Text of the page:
Illustration by Michael Dunn
By José Bayona
Originally published in the May 2009 issue of Dollars & Sense.
Click here to read José Bayona’s follow-up, posted December 5, 2009.
The new New York State Senator Hiram Monserrate is engaged in a two-front battle that could have broad implications for both his career and state government. After beginning to flex his political muscle in Albany, he was indicted in March 2009 on three felony counts and three misdemeanor counts of assaulting his companion, Karla Giraldo, 30.
The indictment was handed up by a Queens grand jury, after Monserrate was accused of attacking Giraldo in December with broken glass at his home in Jackson Heights. Monserrate has pleaded not guilty and says he fell while bringing her a glass of water.
He could face seven years in prison.
After the indictment, Monserrate temporarily stepped down as chairman of the Senate Consumer Protection Committee. He had previously agreed not to accept the stipend paid to committee chairs until the criminal case is settled.
This is not the only controversy Monserrate has faced recently. In November, he formed an independent caucus, known as the “Gang of Four,” that denied its support to the majority leader of the State Senate, Malcolm Smith, demanding more minority leadership on Senate committees. The maneuver temporarily splintered the Democratic majority in the Senate even before it had finished taking control from Republicans for the first time in 40 years.
The challenge paid quick dividends for Monserrate. Days after he was sworn as a Senator, the Democrats named Monserrate chair of the Senate Consumer Protection Committee.
Monserrate’s willingness to play hardball within his own party is not new. In 2006, while he was a City Councilman for the 21st District, he ran for the Senate as an independent against the incumbent Democrat, John Sabini, for the 13th district in Queens. He lost by 236 votes. Last year, he ran unopposed for the same seat after Sabini resigned following his appointment to the chair of the New York State Racing and Wagering Board.
Monserrate remains a controversial figure. “Hiram is in the State Senate without real support from the community,” says Orlando Tobón, a Colombian-born community leader in Jackson Heights, where he has lived for 40 years and is known by many as “the Mayor of Jackson Heights.”
Tobón, who played himself in the Oscar-nominated 2004 film “Maria Full of Grace,” about young Latinas who are used as drug couriers, is typical of many local constituents who have a love-hate relationship with Monserrate. Tobón is grateful for Monserrate’s work as a two-term Councilman for Jackson Heights, Corona and Elmhurst, and says, “Now we have a voice in Albany, and that matters.”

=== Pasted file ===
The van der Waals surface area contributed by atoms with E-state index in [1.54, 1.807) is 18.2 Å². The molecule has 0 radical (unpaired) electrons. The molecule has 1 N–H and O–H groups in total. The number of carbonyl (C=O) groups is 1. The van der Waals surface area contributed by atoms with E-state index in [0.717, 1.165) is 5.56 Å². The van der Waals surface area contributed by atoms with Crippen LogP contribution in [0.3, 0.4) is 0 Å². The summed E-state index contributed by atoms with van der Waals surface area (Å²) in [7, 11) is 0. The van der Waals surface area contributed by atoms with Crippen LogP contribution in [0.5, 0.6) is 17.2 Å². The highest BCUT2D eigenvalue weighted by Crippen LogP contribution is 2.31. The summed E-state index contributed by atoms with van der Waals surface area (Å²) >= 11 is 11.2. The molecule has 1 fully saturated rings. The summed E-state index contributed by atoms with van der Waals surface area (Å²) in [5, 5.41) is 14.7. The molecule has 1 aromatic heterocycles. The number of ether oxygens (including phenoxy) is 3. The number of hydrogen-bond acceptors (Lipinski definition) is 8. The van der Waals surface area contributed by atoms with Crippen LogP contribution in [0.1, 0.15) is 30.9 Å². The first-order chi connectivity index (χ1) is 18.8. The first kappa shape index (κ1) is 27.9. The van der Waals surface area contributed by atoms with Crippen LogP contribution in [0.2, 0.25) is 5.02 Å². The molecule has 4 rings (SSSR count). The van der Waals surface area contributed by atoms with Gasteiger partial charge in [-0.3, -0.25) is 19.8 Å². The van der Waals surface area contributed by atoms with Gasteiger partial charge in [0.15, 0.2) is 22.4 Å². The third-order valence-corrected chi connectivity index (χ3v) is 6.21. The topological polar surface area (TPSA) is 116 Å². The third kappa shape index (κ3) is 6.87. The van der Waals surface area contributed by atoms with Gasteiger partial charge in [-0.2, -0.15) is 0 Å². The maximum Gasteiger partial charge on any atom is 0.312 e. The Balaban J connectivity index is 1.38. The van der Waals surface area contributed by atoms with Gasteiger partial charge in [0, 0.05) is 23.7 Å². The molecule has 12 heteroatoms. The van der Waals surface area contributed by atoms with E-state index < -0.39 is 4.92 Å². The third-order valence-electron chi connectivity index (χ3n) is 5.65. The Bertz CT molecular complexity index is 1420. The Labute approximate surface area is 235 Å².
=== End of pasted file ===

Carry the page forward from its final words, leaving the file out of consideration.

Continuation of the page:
Yet the relationship between Tobón and Monserrate, whose parents are Puerto Rican, is colored by ethnic rivalries. When he ran for the City Council, Monserrate won the support in retail stores. He also helped to draft the “don’t ask, don’t tell” policy, or Executive Order 41, that allows all residents access to city services regardless of their immigration status.
But what he might be best remembered for by his constituents and many others is his victory over Mayor Michael Bloomberg to have Sunday parking-meter regulations rolled back, reinstating free parking everywhere in the city on Sundays.
“I’m a religious person, as well as many people in Queens, and getting out of church in the middle of the sermon to feed the parking meter was something not pleasant to God,” said Luis Castro, who served as a close adviser to Monserrate and as his community liaison for more than eight years, before quitting that position last May. At the time, Castro called his boss an “egocentric politician”; now he is helping Monserrate defend himself against the assault charges.
Indeed, perhaps no one knows Monserrate better than Castro, 52, who was born in Ecuador. He boasts of helping Monserrate, a member of the Royal Rangers, a Protestant youth group similar to the Boy Scouts, which Monserrate joined at age 12.
“I saw Hiram for the first time in June of 1967 when his mother was eight months pregnant with him,” says Castro. “We have been friends for 41 years.”
Monserrate, 41, was raised in Chelsea, on Manhattan’s West Side, but later moved to Bellrose, Queens, with his parents. Monserrate dropped out of high school at 17 to enlist in the Marine Corps; he eventually joined the Police Department for 12 years and earned a bachelor’s degree in political science at Queens College.
Monserrate became the first police officer to be elected to the Board of Directors of the American Civil Liberties Union and was a founding member of the Latino Officers Association. He left the NYPD in 2000 to run for Democratic district leader in Queens and, a year later, for City Council.
Many of those who know Monserrate best assume he has his eyes on higher offices. Castro expects his former boss to run for mayor, and Javier Castaño, editor in chief of the Spanish-language newspaper Hoy before it closed in December, agrees that “Monserrate might see the
State Senate as a springboard for City Hall.”
But Castaño points out this challenge for Monserrate: “In the city, he’s a strong politician, he has power. In Albany, it’s going to be more about diplomacy.”